My Fellow Americans – Swing States 2012 Review

box cover

This…is GNN.

I mentioned to a friend of mine that I was going to review Swing States 2012, the new solo election game from Victory Point Games, and he remarked that if we weren’t already eye-deep in election season, he might be interested in playing it. But the thought of digging into anything to do with the current US Presidential election made him feel a little queasy. I can’t say I blame him, but when you strip away the endless attack adds, distorted facts, and general cynicism, it’s plain that elections are perfect fodder for games. Swing States 2012 is the first to my knowledge, however, that makes it a purely solitaire experience.

I have a complex relationship with solitaire games. As the father of two young children, I frequently am unable to get away for game night, so a solitaire game makes sense. Usually, it’s just a game that has a solid single-player option. Agricola was the first one I experienced, but Mage Knight and Arkham Horror also have solo versions. In every case, I have found solo versions to be more trouble than they’re worth, especially when the game is fairly complex. When you are the only player, then by necessity you have to do all the hard work of keeping a game working. If the turn structure has too many steps, either you bog down or skip something important. It’s not uncommon for me to forget to fill up the action spaces in solo Agricola, for example. And in the end, a solo game that lasts more than 45 minutes is probably too long for me to sit there by myself when I could be spending time with my family. But Victory Point specializes in solitaire games, and they do them well. Swing States manages to avoid most of the pitfalls of solo games. Not only that, but I think it might be one of the best games I’ve played about US elections.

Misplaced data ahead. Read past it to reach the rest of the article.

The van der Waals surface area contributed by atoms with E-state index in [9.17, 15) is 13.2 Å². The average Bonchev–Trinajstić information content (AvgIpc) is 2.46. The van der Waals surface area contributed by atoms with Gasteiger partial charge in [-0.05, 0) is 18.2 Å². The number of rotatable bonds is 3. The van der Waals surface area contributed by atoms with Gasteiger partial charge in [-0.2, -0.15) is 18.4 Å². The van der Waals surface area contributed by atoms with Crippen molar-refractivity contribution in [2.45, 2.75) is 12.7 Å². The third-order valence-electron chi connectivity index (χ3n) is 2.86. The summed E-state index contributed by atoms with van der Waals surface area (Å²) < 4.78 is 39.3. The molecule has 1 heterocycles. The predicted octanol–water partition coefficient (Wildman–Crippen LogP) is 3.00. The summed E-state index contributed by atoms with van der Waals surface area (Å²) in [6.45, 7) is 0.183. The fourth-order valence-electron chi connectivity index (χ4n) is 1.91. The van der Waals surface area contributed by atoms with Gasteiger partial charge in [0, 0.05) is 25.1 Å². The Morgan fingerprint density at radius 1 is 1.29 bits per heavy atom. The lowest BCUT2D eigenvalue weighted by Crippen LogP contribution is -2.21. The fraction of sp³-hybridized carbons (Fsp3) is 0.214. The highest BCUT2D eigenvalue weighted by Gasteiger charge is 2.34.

There are 25 states in play for the 2012 election. These are divided into five columns, roughly sorted by region. You have a counter on each column that shows how well you’re doing in that region. At the top of each column are states that lean towards your opponent, and the bottom of the column are states in which you are stronger. Everything below your counter goes to you on election day, so your job is to get as high as you can in all the regions. This is done through a combination of event cards and advertising. Advertising is a little tricky, because while it can raise you up, it makes you more vulnerable to attacks. You can protect a lead by going into “campaign mode,” but that’s more of a defensive move, and not a good way to build a lead. Most movement up and down the columns is done through rolling a die to beat a number on the counter. The event cards will drop lots of modifiers, like a good or bad economy, a scandal, or perhaps an opposing candidate. When you get to the end of the cards, you see what states you took, which ones went to your opponent, and which ones are considered “toss-ups.” The final act is to roll for each of the toss-ups to resolve who will get those votes. Victory depends on which party you’re playing as, but a certain threshold will give you the White House.